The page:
With China’s rapid growth over the past several decades, the detrimental effects of industrial growth on the environment have become ever more apparent. In this collection of articles from some of China’s most distinguished political scientist, economist, and environmentalist, we find the emerging debate on environmentalism unfolding as Chinese try to find their own way. At the core of these concerns is a debate on balancing the needs of economic development with responsibilities to the planet, and the degree to which that responsibility applies to China as a developing country. These articles seek to illustrate broader principles for environmental policies and international support, as well as more specific projects in China that have been tested and those that have failed.
Embedded Entrepreneurship examines the importance of cultural meaning in the creation and utilization of economic value. Based on case-studies from Thailand, Malaysia, Singapore and Indonesia, the authors demonstrate that micro-scale entrepreneurship is intertwined with prevailing conceptions, moralities and habituations in the entrepreneurs’ social milieu. More specifically, the volume argues that meaning-making is integral to economic opportunity; that economic actors’ market agency is shaped by cultural experiences; that entrepreneurs' prototypical “individualism” is socially contingent; and that cultural meanings channel economic value among economic and social domains. Addressing core questions about “embedding”, the authors suggest theoretical convergences between economic anthropology and economic sociology.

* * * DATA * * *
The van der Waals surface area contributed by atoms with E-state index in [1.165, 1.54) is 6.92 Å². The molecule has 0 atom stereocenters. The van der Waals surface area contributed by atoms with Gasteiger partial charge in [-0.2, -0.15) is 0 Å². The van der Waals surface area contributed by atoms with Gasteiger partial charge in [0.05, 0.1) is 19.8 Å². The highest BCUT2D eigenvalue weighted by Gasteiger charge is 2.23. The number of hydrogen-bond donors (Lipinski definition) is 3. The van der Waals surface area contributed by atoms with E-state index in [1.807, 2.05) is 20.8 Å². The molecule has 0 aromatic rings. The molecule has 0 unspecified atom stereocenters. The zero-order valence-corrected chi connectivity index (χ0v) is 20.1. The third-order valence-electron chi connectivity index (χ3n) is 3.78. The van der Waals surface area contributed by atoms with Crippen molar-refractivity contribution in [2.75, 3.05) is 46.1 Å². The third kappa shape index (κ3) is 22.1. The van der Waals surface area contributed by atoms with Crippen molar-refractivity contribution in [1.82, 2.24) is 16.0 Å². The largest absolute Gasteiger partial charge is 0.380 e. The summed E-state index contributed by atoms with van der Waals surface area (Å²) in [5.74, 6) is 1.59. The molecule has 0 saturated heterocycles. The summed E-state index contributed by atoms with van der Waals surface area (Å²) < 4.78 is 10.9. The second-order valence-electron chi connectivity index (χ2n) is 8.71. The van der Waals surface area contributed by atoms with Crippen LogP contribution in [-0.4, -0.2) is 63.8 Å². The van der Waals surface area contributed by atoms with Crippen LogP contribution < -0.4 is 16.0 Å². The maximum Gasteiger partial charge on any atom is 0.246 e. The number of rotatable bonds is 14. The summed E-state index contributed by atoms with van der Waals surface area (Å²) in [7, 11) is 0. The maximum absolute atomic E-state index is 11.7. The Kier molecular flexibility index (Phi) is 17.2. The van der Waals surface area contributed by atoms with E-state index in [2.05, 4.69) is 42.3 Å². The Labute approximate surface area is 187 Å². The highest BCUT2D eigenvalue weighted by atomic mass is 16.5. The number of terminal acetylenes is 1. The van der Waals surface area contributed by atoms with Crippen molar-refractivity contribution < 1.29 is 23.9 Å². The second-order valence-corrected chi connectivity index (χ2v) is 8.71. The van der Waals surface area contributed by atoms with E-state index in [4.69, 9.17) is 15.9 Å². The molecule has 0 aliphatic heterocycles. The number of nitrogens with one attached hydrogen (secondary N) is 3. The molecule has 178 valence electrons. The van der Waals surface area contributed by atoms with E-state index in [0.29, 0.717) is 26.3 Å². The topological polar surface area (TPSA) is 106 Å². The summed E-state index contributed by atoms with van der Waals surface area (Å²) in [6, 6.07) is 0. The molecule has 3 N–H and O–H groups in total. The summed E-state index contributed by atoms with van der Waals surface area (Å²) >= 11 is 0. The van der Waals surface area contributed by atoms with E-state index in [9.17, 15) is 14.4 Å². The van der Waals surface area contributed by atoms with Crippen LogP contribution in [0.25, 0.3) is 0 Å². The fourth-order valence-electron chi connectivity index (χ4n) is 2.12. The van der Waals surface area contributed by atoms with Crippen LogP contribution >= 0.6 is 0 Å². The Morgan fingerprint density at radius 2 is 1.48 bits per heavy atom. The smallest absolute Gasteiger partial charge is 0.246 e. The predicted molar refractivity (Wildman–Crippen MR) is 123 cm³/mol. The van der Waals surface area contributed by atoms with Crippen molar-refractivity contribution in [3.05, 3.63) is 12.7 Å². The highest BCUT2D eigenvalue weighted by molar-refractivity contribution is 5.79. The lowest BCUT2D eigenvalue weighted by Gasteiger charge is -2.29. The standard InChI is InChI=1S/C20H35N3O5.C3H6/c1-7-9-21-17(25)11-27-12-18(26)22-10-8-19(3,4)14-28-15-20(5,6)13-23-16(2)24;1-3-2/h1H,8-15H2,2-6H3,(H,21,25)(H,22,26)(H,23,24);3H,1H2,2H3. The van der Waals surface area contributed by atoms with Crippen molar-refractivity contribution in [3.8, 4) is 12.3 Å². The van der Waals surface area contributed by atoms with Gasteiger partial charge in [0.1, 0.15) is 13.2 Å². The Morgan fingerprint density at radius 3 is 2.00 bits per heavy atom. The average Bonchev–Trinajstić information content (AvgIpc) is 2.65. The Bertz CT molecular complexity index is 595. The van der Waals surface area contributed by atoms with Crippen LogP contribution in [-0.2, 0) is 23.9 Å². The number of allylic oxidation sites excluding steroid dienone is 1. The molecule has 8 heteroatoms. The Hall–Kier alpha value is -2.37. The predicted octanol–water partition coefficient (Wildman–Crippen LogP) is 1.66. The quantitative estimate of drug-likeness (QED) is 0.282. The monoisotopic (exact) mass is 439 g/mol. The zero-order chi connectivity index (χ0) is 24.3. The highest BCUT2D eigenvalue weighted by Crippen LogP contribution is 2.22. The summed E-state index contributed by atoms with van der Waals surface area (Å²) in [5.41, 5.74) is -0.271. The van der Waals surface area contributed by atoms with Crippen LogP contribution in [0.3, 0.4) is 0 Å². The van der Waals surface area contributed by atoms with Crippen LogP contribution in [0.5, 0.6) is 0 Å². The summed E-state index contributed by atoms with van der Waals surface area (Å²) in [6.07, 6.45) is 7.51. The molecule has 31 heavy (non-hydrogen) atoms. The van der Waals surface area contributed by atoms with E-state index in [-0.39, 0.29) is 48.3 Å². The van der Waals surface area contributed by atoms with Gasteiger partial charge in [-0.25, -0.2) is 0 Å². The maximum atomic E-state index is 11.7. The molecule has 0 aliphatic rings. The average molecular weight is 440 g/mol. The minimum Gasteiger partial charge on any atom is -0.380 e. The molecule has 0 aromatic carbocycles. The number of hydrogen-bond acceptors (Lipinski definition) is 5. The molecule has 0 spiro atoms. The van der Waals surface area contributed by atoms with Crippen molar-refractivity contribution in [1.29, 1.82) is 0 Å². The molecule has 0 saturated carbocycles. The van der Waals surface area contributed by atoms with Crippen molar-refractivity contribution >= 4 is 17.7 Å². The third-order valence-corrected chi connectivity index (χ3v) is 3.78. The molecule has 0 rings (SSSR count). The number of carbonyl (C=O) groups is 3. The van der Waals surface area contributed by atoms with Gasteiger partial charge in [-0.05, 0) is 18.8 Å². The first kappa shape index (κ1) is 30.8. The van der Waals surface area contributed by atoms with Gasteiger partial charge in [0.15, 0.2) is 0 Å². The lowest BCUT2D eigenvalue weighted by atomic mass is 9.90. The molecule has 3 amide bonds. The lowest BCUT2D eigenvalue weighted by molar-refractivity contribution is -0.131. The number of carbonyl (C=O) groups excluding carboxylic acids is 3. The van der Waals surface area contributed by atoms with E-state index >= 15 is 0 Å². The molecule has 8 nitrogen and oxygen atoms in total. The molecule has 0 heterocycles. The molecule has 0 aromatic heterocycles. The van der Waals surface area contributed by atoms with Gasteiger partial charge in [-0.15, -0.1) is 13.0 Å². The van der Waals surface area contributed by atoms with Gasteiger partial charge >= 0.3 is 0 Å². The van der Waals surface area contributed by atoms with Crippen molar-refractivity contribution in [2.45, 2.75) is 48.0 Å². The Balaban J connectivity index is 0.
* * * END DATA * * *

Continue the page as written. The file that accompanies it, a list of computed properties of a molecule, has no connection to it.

Contributors include: Signe Howell, Ingrid Rudie, Leif Manger, Olaf H. Smedal, Frode F. Jacobsen, Kristianne Ervik, Anette Fagertun, Lars Gjelstad, Nils Hidle, Anja Lillegraven, Solgunn Olsen and Ingvild Solvang.
What is China's rightful place on the world stage? Will the world remain unipolar as signs of American decline appear to be mounting? How can China maintain a harmonious relationship with its neighbors? What does China intend to do with the new power and influence that appears to be at its disposal? In light of emergent post-2008 economic realities, how should China adjust its foreign economic relations? This volume, the first of its kind, gathers a collection of translations of influential essays, talks, and papers on Chinese foreign policy, national security, and foreign economic relations written by Chinese elites. Many papers have also served as propositions for policy prescriptions to China's leaders, the vast majority of which have to date only been available in Chinese.